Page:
I don’t mind revisiting the word “grace” as many times as necessary until it’s understood accurately in the mind of as many people as I can explain it to. “Grace” may be the most wonderful word in the Bible besides “Father,” “Jesus,” and “Spirit,” but it is used incorrectly almost every time it is uttered by a Christian.
Hopefully, the following flurry of verses and comments will make defining grace easy.
Usually we use the word “grace” in such a way that it is a synonym for mercy.
I’ve heard Christians give a wonderful definition for grace:
Mercy is God not giving us what we deserve; grace is God giving us what we do not deserve.
That’s true! Great definition! But almost no one actually uses grace that way. Instead, we keep confusing it with mercy.
Have you ever been in a situation where a person did something wrong, and they weren’t punished? Perhaps a teenager with parents, or a church member that violated some church protocol?
In Christian circles, it is common for us to say, “We gave that person grace in this situation.”
No, you didn’t! You gave that person mercy! What is it called when a person breaks a rule, custom, or law, and is not punished? We call it mercy, not grace.
The Bible doesn’t use grace in that way, either.
A Biblical Definition of Grace
This post is an adaptation of an email I sent to an excellent Bible teacher who had been lulled, like all the rest of us, into using grace as a synonym for mercy in an otherwise inspiring teaching on Rom. 1:5.
From whom we have received grace and apostleship for obedience to the faith among all nations.
Grace is actually the source of Paul’s apostleship. His use of the two words here, grace and apostleship, are related. Consider these verses:
Rom. 12:3: “For I say, through the grace given to me …”
Rom. 12:6: “Having gifts that differ according to the grace given to us …”
Rom. 15:15: “I have written the more boldly to you … because of the grace that is given to me from God.”
1 Cor. 3:10: “According to the grace of God that is given to me as a wise master builder …”
1 Cor. 15:9-10: “For I am the least of the apostles … but by the grace of God I am what I am. And his grace, which was on me was not in vain, but I labored more abundantly than them all.”
Eph. 3:7-8: “I was made a minister according to the gift of the grace of God given to me by the effective working of his power. To me, who am the least of all the saints, is this grace given, that I should preach among the Gentiles the unsearchable riches of Christ.”
Mercy is important, and we are saved by mercy as well as grace (Tit. 3:5), but grace is different than mercy. Grace is the ongoing power for life today. Grace is the reason we can have the obedience of faith without our salvation being by works. Our salvation is by grace. We obtain grace by faith, and our works come from grace:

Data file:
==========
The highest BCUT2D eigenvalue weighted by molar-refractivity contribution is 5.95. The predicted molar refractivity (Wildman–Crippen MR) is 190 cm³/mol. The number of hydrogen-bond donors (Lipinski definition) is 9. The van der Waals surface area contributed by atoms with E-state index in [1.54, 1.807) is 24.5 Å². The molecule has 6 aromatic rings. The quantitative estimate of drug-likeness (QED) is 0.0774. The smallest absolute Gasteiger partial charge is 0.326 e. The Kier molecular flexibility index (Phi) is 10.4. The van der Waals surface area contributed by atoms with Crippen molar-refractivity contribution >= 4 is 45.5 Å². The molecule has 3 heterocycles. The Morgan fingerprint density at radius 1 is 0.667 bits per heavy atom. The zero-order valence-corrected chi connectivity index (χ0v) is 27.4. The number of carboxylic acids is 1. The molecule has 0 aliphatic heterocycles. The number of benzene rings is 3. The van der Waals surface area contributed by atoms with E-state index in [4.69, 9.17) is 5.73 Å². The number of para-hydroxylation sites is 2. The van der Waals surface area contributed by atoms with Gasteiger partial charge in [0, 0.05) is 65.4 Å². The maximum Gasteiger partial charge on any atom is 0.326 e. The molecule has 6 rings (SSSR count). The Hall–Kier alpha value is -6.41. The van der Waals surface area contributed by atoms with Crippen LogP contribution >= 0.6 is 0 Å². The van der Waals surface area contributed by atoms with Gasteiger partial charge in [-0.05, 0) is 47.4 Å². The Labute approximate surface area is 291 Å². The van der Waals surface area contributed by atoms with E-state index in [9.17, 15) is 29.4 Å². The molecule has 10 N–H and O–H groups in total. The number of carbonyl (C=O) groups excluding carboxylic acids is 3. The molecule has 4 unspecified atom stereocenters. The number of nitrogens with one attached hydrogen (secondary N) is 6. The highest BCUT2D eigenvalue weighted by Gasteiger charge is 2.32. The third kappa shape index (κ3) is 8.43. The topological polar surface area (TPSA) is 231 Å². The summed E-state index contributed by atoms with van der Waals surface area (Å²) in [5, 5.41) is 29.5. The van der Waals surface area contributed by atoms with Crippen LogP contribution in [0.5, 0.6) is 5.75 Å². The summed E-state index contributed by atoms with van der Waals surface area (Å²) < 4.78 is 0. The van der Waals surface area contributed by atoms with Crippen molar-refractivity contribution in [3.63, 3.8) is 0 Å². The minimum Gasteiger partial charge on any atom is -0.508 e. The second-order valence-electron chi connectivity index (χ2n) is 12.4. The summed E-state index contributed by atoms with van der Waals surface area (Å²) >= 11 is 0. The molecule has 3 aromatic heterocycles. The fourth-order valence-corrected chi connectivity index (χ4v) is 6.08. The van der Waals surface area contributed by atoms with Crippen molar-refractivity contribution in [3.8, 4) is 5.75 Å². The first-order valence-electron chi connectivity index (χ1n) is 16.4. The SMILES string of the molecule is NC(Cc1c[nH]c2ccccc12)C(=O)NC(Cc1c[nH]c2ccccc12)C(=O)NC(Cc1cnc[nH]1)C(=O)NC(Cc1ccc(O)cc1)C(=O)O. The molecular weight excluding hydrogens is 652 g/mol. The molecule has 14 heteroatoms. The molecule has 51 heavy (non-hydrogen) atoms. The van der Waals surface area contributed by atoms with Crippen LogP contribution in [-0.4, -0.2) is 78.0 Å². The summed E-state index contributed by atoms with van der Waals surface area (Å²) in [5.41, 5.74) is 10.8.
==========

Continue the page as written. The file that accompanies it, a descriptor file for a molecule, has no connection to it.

Rom. 5:2: “We have access by faith into this grace in which we stand.”
Rom. 6:14: “Sin will not have dominion over you because you are not under law but under grace.”
Eph. 2:8-10: “For you have been saved by grace through faith, and that not of yourselves; it is the gift of God, not of works, lest any man should boast. For we are his workmanship, created in Christ Jesus for good works which God has prepared in advance for us to do.”
In Eph. 2:8-10, we need to remember and apply Rom. 5:2. Faith is the access to the grace that saves us. Grace is a gift, but it is also what empowers us to do those “good works which God has prepared in advance for us to do.”
There are three more verses that I like to use to define grace because they’re so clear:
Tit. 2:11-12: “The grace of God that brings salvation has appeared, teaching us that denying ungodliness and worldly lusts, we should live soberly, righteously, and godly in the present age.”
Heb. 4:16: “Let us come boldly to the throne of grace, so that we may obtain mercy and grace to help in time of need.”
1 Pet. 4:11: “As every man has received a gift, minister it to one another as good stewards of the grace of God.”
Grace is that really awesome power described in these three verses (and in Rom. 6:14, breaking the power of sin), and we have access to it simply by faith!
One of the applications of this is the situation where you have to admonish a brother or sister, and the response is, “Remember, brother, it’s by grace, not by works.”
Once we are using the word grace properly, we can say, “Of course it is, which is exactly why I am admonishing you. If we had to rely on works, you would probably not be able not obey my admonishment. You would still be in slavery to sin living in you. However, now that you are under grace, I can admonish you, because grace is teaching you to live soberly and godly in this present age, and sin has no power over you anymore.”
I’m sure all of this is not completely new to most of you. It’s not a teaching that I invented. Christians *teach* this, but on a daily basis, as we use the word grace, we seem to forget it; grace loses its power in our mind, and it morphs into simple forgiveness. We need both!